The shots rang out in Dallas almost 50 years ago. On Nov. 22, 1963, President John F. Kennedy lay dead. And so much of life seemed instantly different.
The loss of life is always a cause for mourning. But some violent passings are sudden and seminal moments. The assassination of President Kennedy was one of those tragic events, an extraordinary occurrence by which other experiences in our lives are marked.
Those who were alive at the time Kennedy was killed likely carry vivid pictures of the media coverage of the assassination. Younger Americans know of it only as a notable historical event, but still their lives were altered - before they were born - by the way the nation reacted to the shooting.
The assassination of Kennedy is among the most influential events in the history of the United States, along the same line as the assassination of Abraham Lincoln, the American Revolution, the creation of the atomic bomb, the Vietnam War, the Louisiana Purchase, the Civil War and the attack on the World Trade Center.
In recognition of the 50th anniversary of his death, the Constitution-Tribune will be publishing stories about the ways in which his death changed the national landscape. The C-T would like to have your thoughts, your recollections, your feelings and even your historical photographs and mementos related to the murder of the man known to the world simply by his initials: JFK.
How to submit: Email photos or memories to firstname.lastname@example.org or mail them to the Constitution-Tribune at 818 Washington Street, Chillicothe, MO 64601.
Below are some suggestions to help you get started.
1. A point in time: It is a question that almost all who were alive at the time of the Kennedy assassination can answer with accuracy: Where were you when you heard that the president was shot? At school. At work. At home with the children. The time of day, where you were standing, what was said in the minutes after the announcement - all of these things remain vivid memories. Tell us about that moment in your life.
2. Personal memories: Did you hear Kennedy speak in person? Were you fortunate enough to meet him? Did you or your family work on his campaign? Would you have crossed paths with Kennedy on any other occasion? Send us any pictures you have. Tell us your most vivid moment.
3. The moments after: In late November 1963, parents and children gathered mesmerized around living room television sets. How did you and your family spend the hours and days after the assassination? Were there fears? Do you remember talking to friends and family about it? Did you attend a local memorial service? What images in the aftermath of the assassination - Kennedy's casket in the Capitol building, the caisson and the funeral procession, widow Jacqueline Kennedy standing with the Kennedy children - remain clear in your memory?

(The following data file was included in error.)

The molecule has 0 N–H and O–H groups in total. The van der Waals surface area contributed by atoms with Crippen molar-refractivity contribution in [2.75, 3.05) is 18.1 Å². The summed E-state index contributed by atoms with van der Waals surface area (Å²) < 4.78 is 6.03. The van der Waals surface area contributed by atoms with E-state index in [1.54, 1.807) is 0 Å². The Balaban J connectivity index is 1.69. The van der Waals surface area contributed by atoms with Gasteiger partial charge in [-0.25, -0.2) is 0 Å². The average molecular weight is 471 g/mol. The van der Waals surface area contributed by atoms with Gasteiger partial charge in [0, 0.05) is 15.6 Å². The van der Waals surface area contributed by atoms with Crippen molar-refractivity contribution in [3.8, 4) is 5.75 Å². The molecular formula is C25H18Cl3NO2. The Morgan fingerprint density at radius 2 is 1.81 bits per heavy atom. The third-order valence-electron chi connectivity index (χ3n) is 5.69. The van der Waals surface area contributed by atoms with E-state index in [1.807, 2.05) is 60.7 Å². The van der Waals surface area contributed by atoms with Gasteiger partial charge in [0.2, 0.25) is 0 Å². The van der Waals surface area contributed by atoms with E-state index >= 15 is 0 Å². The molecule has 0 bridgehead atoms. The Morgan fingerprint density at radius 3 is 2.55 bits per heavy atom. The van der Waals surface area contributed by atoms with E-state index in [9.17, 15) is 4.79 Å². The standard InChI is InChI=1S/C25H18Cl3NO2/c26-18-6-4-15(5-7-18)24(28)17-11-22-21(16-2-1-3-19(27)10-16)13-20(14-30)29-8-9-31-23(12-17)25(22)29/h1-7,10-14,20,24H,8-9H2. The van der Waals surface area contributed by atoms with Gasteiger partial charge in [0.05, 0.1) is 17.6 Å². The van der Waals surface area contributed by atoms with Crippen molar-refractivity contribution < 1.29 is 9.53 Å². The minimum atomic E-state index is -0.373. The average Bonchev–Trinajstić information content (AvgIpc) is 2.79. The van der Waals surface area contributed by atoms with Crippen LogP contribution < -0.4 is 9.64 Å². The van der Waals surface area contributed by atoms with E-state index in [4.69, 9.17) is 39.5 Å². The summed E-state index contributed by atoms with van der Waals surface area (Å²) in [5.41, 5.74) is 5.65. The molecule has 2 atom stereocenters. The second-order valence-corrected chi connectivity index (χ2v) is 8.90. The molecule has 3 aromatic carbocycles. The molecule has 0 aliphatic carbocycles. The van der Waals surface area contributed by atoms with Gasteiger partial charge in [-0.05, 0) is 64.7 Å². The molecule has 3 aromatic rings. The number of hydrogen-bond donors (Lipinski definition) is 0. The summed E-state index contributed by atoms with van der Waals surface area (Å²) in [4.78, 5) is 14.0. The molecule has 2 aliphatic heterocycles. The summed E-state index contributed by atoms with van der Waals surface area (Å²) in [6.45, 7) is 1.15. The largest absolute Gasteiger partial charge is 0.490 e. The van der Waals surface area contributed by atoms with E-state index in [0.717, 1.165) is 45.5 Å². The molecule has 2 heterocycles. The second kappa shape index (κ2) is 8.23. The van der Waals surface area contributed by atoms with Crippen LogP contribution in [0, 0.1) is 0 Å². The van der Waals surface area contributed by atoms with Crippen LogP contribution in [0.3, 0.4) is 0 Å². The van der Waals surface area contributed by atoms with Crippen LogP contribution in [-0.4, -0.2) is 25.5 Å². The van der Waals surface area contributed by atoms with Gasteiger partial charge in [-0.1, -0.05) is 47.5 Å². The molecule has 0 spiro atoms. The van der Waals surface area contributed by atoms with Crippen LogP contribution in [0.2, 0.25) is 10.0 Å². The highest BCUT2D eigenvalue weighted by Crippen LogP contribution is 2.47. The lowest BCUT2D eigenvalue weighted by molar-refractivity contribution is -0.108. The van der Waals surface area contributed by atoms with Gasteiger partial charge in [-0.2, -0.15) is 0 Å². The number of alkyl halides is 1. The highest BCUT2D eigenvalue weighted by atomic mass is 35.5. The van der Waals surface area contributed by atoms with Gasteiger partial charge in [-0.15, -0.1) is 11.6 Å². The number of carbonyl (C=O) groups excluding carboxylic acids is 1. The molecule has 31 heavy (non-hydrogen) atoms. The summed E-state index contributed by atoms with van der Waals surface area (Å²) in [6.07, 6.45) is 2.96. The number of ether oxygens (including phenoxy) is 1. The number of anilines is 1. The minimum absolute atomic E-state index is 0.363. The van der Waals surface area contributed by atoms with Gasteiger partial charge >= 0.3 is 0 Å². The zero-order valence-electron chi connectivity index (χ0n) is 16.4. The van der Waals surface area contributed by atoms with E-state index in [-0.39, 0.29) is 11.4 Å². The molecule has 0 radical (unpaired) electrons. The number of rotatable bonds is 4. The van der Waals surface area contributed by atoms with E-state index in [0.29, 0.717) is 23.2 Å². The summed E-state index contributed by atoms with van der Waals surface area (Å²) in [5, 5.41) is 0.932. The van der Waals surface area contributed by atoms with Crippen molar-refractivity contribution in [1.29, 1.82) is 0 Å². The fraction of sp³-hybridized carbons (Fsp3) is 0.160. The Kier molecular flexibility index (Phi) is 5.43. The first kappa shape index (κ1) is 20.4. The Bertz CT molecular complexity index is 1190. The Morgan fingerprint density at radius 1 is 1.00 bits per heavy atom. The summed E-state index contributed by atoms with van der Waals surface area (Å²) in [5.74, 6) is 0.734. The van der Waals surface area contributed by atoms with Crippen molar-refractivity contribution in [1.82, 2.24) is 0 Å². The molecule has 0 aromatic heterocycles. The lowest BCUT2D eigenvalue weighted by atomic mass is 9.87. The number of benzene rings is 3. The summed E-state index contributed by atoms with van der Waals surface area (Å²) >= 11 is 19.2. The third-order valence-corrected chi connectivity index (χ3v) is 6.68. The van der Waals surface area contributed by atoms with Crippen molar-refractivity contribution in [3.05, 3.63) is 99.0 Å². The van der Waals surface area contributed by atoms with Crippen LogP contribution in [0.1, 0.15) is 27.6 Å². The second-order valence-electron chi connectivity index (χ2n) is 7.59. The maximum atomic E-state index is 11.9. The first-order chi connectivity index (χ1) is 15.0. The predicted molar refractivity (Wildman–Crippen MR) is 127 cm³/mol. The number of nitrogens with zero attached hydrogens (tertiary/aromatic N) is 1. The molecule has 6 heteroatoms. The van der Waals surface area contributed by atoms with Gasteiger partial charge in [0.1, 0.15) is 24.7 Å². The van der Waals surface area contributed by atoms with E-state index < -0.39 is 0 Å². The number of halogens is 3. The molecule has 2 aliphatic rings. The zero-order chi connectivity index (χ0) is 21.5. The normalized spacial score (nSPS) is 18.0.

Page 2 of 2 - 4. Artifacts of history: Many Americans were given campaign trinkets - pictures, buttons, keychains - during Kennedy's campaign. Most newspaper readers stashed away copies of special editions published in the dark days after the assassination. Some people might have bought souvenirs that commemorated the life of the president. All of those items, with other Kennedy memorabilia, might have been placed in boxes and stored for safekeeping. What has been saved and passed down in your family? Take a photo and upload it, email or mail it to us.
5. Changed lives: In the years and decades that followed the killing of Kennedy, life went on. Still, it clearly was altered by our reaction to the assassination. Parents named children after the president. Men and women entered the Kennedy-fostered Peace Corps. How did the passing of JFK influence your life? Did it change your political views? To what degree did it affect your confidence in the safety of society? And, if you are among the multitude of people who were born in the 50 years since this page in history was turned, what is your historical perspective on the assassination of the 35th president of the United States?
6. 13 Years Later: Thirteen years after JFK’s assassination, the people of Chillicothe, northwest Missouri and throughout the nation mourned the death of Jerry Litton, a rising young congressman whose political views resonated deep within Americans. Litton died in a plane crash just after take-off from the Chillicothe airport while en route to a victory party after winning Missouri’s state Democratic primary for U.S. Senate in August 1976. Are there similarities between these two men and their deaths?